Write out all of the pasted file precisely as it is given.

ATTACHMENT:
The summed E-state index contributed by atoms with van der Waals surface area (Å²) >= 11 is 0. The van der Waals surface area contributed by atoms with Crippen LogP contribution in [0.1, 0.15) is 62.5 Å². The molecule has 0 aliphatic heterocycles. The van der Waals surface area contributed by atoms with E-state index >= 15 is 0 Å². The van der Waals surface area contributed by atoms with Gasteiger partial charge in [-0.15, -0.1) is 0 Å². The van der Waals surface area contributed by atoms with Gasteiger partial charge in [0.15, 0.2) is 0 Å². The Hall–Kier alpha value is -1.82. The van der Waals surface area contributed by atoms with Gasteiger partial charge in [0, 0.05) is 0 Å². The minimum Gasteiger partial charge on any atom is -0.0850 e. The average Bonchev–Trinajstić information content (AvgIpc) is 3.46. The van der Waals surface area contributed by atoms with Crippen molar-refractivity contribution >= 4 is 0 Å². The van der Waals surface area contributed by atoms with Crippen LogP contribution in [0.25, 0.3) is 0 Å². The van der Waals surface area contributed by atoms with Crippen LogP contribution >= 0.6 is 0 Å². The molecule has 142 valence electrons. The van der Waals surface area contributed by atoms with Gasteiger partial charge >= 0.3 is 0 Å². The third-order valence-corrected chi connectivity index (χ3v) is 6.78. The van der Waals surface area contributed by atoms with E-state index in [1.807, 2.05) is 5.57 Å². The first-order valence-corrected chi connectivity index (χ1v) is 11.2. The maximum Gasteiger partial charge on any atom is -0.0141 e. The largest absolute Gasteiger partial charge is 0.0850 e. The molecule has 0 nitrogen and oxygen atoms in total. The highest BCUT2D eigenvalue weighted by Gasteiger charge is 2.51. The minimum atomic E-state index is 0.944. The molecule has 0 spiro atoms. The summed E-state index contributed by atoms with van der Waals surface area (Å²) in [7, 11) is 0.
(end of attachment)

The summed E-state index contributed by atoms with van der Waals surface area (Å²) >= 11 is 0. The van der Waals surface area contributed by atoms with Crippen LogP contribution in [0.1, 0.15) is 62.5 Å². The molecule has 0 aliphatic heterocycles. The van der Waals surface area contributed by atoms with E-state index >= 15 is 0 Å². The van der Waals surface area contributed by atoms with Gasteiger partial charge in [-0.15, -0.1) is 0 Å². The van der Waals surface area contributed by atoms with Gasteiger partial charge in [0.15, 0.2) is 0 Å². The Hall–Kier alpha value is -1.82. The van der Waals surface area contributed by atoms with Gasteiger partial charge in [0, 0.05) is 0 Å². The minimum Gasteiger partial charge on any atom is -0.0850 e. The average Bonchev–Trinajstić information content (AvgIpc) is 3.46. The van der Waals surface area contributed by atoms with Crippen molar-refractivity contribution >= 4 is 0 Å². The van der Waals surface area contributed by atoms with Crippen LogP contribution in [0.25, 0.3) is 0 Å². The van der Waals surface area contributed by atoms with Crippen LogP contribution >= 0.6 is 0 Å². The molecule has 142 valence electrons. The van der Waals surface area contributed by atoms with Gasteiger partial charge >= 0.3 is 0 Å². The third-order valence-corrected chi connectivity index (χ3v) is 6.78. The van der Waals surface area contributed by atoms with E-state index in [1.807, 2.05) is 5.57 Å². The first-order valence-corrected chi connectivity index (χ1v) is 11.2. The maximum Gasteiger partial charge on any atom is -0.0141 e. The largest absolute Gasteiger partial charge is 0.0850 e. The molecule has 0 nitrogen and oxygen atoms in total. The highest BCUT2D eigenvalue weighted by Gasteiger charge is 2.51. The minimum atomic E-state index is 0.944. The molecule has 0 spiro atoms. The summed E-state index contributed by atoms with van der Waals surface area (Å²) in [7, 11) is 0.